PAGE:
[20] In validation, Justice Ronald M. George explained that “the right to marry is an integral component of an individual’s interest in personal autonomy protected by the privacy provision of article I, section I.” “In re Marriage Cases,” 43 Cal. 4th 757, 818 (2008).

[21] A note on equal protection and discrimination (for Nate, particularly). Some posit the theory that side-by-side marriage and civil union laws violate the equal protection clause because they “single out” the gay class. However, “the constitution does not, of course, prevent the legislature from dealing differently with different classes of people. It means only that classifications must be based on natural and substantial differences, germane to the subject and purpose of the legislation, between those within the class included and those whom it leaves untouched.” Eielson v. Parker, 179 Conn. 552, 566, 427 A.2d 814 (1980) (see Brown v. Merlo, 8 Cal. 3d 855, 861 (1973) (equal protection provisions permit legislation that singles out a class for distinctive treatment “if such classification bears a rational relation to the purposes of the legislation.”). A marriage statute purposed on the legal union of a man and a woman passes muster here. (See Kerrigan v. Commissioner of Public Health, (October 10, 2008) (slip op.) (Zarella, J., dissenting), available at http://www.jud.state.ct.us/external/supapp/Cases/AROcr/CR289/289CR152G.pdf). On a non-legal plane, discrimination exists on both sides of the argument. Ironically, the same-sex marriage camp advocates a position that would result in the discrimination of those who oppose them. As Maggie Gallagher describes, under the proposed same-sex marriage arrangement “[p]eople who oppose gay marriage will be treated under law like bigots who opposed interracial marriage. Sure, we don’t arrest people for being racists, but the law does intervene in powerful ways to punish and discourage racial discrimination, not only by government but also by private entities.” Maggie Gallagher, “Banned in Boston,” The Weekly Standard, Volume 11, Issue 33 (May 15, 2006).]

[22] I am MORE than supportive of ensuring that same sex couples receive identical status as heterosexual couples under the law. But reclassifying "marriage" wholesale --an act that will legally do NOTHING to the current rights of gay couples under California law—is not reflective of the rights authorized by our laws. Rights that are authorized are available to all citizens. See the California Code which provides that “Registered domestic partners shall have the same rights, protections, and benefits, and shall be subject to the same responsibilities, obligations, and duties under law, whether they derive from statutes, administrative regulations, court rules, government policies, common law, or any other provision or sources of law, as are granted to and imposed upon spouses.” Cal. Fam. C. § 297.5.

[23] On the most fundamental level, these beliefs derive from my religious conviction in the words of our prophet, Thomas S. Monson. But that is fodder for another day.


Christa Jeanne said...

Em, thanks for posting this!!! I've been meaning to do so - Carolyn's genius!

Tom said...

You might find this interesting, enlightening reading:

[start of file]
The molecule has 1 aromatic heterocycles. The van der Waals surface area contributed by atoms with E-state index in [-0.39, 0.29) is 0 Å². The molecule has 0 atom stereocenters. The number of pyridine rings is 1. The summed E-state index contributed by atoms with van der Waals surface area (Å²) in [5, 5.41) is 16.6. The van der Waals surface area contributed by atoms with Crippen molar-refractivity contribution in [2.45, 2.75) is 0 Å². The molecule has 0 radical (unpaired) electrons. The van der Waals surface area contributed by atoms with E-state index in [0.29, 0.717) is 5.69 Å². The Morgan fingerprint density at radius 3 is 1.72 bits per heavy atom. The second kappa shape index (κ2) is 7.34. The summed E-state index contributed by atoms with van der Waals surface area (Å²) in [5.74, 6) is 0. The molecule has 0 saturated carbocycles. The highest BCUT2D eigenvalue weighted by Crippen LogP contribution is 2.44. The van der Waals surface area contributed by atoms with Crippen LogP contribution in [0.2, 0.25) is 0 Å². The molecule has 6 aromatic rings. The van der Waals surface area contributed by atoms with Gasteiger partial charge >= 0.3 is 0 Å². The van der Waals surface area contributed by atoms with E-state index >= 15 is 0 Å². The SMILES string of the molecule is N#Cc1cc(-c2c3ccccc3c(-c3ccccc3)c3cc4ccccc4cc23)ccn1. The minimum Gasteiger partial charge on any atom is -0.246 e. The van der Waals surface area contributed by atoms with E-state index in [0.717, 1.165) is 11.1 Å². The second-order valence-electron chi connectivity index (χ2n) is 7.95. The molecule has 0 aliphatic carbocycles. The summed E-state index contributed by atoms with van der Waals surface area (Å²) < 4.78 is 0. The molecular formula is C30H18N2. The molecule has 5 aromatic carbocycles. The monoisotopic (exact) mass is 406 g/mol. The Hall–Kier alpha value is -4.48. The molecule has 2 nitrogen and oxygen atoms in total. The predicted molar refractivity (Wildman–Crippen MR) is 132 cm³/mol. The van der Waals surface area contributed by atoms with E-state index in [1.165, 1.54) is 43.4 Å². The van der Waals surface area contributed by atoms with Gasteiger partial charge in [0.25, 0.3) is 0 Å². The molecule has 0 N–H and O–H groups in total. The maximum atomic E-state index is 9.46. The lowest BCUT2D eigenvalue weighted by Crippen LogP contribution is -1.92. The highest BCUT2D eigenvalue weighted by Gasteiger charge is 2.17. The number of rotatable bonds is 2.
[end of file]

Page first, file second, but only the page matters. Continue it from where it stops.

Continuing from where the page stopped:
Does Recognition of the Right of Same-Sex Couples to Marry Impose Undue Burdens on People Who Reject Same-Sex Marriage on Account of Religious Convictions? An Evaluation of This Objection to the Massachusetts and California Same-Sex Marriage Decisions
Tuesday, Jul. 8, 2008

Some critics of the state Supreme Court rulings in Massachusetts and California that recognize the right of same-sex couples to marry have suggested that these cases create a conflict between religious believers and proponents of religious liberty, on one side, and gay men and lesbians and supporters of gay rights, on the other.

Their argument is more practical than normative. The rulings’ critics maintain that recognizing same-sex marriages will inevitably lead the state to interfere with and burden the religious liberty of faith communities that hold traditional beliefs deeming homosexual conduct immoral. For example, the critics fear that religious employers may be forced to violate the tenets of their faith if they are required by state law to extend health and retirement benefits to the same-sex spouses of their employees, just as they are for opposite-sex spouses.

We think this new attempt to characterize the debate about same-sex marriage as a “God versus Gays” battle is grounded on mistaken, or at least carelessly-considered, legal assumptions. Indeed, in important respects, protecting the right of gay men and lesbians to marry may help to reaffirm and reinforce religious freedom in our legal system far more than it will interfere with the free exercise of religion – for reasons we explain later in this column.

When Secular Law and Religious Practice Conflict, the Solution Is to Seek Religious Exemptions – Not to Reject Secular Law

It is true that recognizing same-sex marriages may generate some clashes between civil law and the doctrine of certain religious institutions. But that kind of conflict between law and religion is unavoidable in a pluralistic society such as ours, with hundreds of different faith communities and numerous secular individuals living and working together. It is hard to imagine how the government could ever adopt any law or policy if it had to be certain beforehand that the enactment and implementation of the new statute or regulation would never burden any person’s beliefs or practices.

In sum, it is inevitable that laws serving secular goals may interfere with the exercise of religion of some individuals or institutions. The appropriate way to resolve this conflict is not to forego such laws, but rather to accommodate those religious communities by exempting them from requirements in the law that unreasonably interfere with the practice of their faith. That solution makes intuitive sense in many cases, and is a commonly-utilized mechanism for protecting religious liberty in our society. Hundreds of laws, ranging from zoning regulations to conscription statutes to restrictions on the use of illegal drugs, contain religious exemptions that limit the laws’ application. It is neither plausible nor reasonable, however, to insist that legal rules should be rejected in their entirety whenever they create potential conflicts with particular exercises of religion.